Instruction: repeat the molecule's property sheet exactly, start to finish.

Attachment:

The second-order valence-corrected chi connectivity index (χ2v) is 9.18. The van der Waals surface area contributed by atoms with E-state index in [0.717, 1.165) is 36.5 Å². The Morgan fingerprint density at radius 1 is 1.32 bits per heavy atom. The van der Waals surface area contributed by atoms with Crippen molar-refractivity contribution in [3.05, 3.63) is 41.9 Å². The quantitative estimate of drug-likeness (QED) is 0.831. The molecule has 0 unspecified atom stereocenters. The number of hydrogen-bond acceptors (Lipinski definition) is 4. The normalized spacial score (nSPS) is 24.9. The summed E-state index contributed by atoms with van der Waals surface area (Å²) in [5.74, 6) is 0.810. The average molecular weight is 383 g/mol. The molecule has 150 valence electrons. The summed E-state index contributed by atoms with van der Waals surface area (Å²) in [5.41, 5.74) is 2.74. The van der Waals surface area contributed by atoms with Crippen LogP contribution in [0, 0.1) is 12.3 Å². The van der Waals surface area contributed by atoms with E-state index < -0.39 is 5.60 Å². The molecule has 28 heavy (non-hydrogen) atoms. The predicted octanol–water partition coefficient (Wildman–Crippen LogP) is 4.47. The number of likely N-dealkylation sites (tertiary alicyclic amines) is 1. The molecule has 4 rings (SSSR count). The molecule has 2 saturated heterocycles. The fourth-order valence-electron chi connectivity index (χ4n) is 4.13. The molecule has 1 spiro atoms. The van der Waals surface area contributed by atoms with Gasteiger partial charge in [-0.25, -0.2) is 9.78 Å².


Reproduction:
The second-order valence-corrected chi connectivity index (χ2v) is 9.18. The van der Waals surface area contributed by atoms with E-state index in [0.717, 1.165) is 36.5 Å². The Morgan fingerprint density at radius 1 is 1.32 bits per heavy atom. The van der Waals surface area contributed by atoms with Crippen molar-refractivity contribution in [3.05, 3.63) is 41.9 Å². The quantitative estimate of drug-likeness (QED) is 0.831. The molecule has 0 unspecified atom stereocenters. The number of hydrogen-bond acceptors (Lipinski definition) is 4. The normalized spacial score (nSPS) is 24.9. The summed E-state index contributed by atoms with van der Waals surface area (Å²) in [5.74, 6) is 0.810. The average molecular weight is 383 g/mol. The molecule has 150 valence electrons. The summed E-state index contributed by atoms with van der Waals surface area (Å²) in [5.41, 5.74) is 2.74. The van der Waals surface area contributed by atoms with Crippen LogP contribution in [0, 0.1) is 12.3 Å². The van der Waals surface area contributed by atoms with E-state index < -0.39 is 5.60 Å². The molecule has 28 heavy (non-hydrogen) atoms. The predicted octanol–water partition coefficient (Wildman–Crippen LogP) is 4.47. The number of likely N-dealkylation sites (tertiary alicyclic amines) is 1. The molecule has 4 rings (SSSR count). The molecule has 2 saturated heterocycles. The fourth-order valence-electron chi connectivity index (χ4n) is 4.13. The molecule has 1 spiro atoms. The van der Waals surface area contributed by atoms with Gasteiger partial charge in [-0.25, -0.2) is 9.78 Å².